April 08, 2022
(10:10 am -11:00 am)
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At Los Alamos National Laboratory, a research program has been developed focusing on the study of chemical and thermophysical properties of actinide-molten salt systems. Currently ongoing work includes research on a range of length scales in these systems, from local structure to macroscale properties. The salt systems focused upon thus far are molten alkali and alkaline earth metal chlorides containing uranium and thorium chlorides; work later this calendar year will include plutonium chloride, and planning is underway to expand our sample range to include fluoride salts, and systems containing beryllium. In this seminar, this LANL actinide-molten salt research program will be described, including some of our most recent results and highlighting two of our more mature experimental capabilities: our use of neutron radiography to measure the density of actinide-molten salts at the Los Alamos Neutron Science Center (LANSCE) and our electroanalytical capability to study corrosion and speciation in actinide-molten salts.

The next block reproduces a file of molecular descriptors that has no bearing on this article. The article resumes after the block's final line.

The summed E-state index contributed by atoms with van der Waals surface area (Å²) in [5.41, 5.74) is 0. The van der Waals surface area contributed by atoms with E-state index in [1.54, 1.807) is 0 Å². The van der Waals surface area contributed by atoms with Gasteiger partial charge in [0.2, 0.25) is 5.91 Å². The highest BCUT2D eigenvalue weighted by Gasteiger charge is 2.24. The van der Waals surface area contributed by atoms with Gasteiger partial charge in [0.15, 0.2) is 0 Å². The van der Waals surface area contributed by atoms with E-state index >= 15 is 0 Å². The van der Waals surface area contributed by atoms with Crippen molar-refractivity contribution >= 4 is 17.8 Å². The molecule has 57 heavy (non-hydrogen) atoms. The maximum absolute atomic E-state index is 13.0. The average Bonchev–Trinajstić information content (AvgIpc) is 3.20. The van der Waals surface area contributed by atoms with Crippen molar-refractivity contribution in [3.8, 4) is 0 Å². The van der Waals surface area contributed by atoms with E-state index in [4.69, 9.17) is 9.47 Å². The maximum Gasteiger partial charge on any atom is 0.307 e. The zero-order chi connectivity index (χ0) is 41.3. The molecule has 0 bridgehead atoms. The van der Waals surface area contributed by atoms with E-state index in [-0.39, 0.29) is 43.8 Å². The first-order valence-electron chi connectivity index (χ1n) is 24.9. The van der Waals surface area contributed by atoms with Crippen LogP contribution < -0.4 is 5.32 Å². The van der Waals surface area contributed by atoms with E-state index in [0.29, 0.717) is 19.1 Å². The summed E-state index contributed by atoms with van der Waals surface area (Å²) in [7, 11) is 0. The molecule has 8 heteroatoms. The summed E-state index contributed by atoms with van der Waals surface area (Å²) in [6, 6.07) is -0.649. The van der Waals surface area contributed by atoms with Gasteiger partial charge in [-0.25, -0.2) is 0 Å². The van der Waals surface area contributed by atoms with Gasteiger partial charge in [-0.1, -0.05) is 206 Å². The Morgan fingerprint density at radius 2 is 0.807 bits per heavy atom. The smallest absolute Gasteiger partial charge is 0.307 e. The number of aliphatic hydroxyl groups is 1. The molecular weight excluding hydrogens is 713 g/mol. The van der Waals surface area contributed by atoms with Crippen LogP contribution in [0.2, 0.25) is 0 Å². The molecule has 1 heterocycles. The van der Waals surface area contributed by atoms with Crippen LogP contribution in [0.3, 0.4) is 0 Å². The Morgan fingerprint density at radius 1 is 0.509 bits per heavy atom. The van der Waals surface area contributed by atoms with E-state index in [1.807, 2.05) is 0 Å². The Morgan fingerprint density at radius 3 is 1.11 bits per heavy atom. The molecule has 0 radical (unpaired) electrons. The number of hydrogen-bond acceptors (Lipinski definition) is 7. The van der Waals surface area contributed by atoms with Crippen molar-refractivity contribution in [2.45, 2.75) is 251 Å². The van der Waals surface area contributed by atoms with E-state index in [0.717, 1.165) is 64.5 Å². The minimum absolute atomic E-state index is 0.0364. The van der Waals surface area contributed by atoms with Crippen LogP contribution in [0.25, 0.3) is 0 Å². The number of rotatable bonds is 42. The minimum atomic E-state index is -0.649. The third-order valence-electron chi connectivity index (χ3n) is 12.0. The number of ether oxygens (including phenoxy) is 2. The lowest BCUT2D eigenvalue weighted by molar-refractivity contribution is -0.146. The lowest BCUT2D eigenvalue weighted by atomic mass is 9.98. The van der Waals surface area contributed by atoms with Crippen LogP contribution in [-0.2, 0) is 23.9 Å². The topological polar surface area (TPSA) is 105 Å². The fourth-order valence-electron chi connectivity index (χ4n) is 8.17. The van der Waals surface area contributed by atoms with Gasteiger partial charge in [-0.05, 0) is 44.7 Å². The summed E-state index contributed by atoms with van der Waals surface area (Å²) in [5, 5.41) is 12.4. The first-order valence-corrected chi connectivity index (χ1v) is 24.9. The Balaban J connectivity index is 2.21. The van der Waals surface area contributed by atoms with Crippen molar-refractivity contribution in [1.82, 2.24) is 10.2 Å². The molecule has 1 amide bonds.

Marisa Monreal earned her Ph.D. in Inorganic Chemistry from the University of California, Los Angeles, and was a LANL Seaborg Graduate Student Fellow, then Director’s and Reines Postdoctoral Fellow, before converting to Research Scientist in the Inorganic, Isotope, and Actinide Chemistry group in the Chemistry Division (C-IIAC) at LANL in 2015. Dr. Monreal directs multiple research projects impacting nuclear security, nuclear energy, fundamental actinide science, and global security/nonproliferation, focused on (1) organoactinide synthetic chemistry, with applications to nuclear fuels, and (2) actinide pyrochemistry/molten salt chemistry—fundamental research on actinide-bearing molten salt systems, including studies on both local structure and macroscale properties, with applications to molten salt reactors (MSRs), weapons metal purification, and spent fuel reprocessing.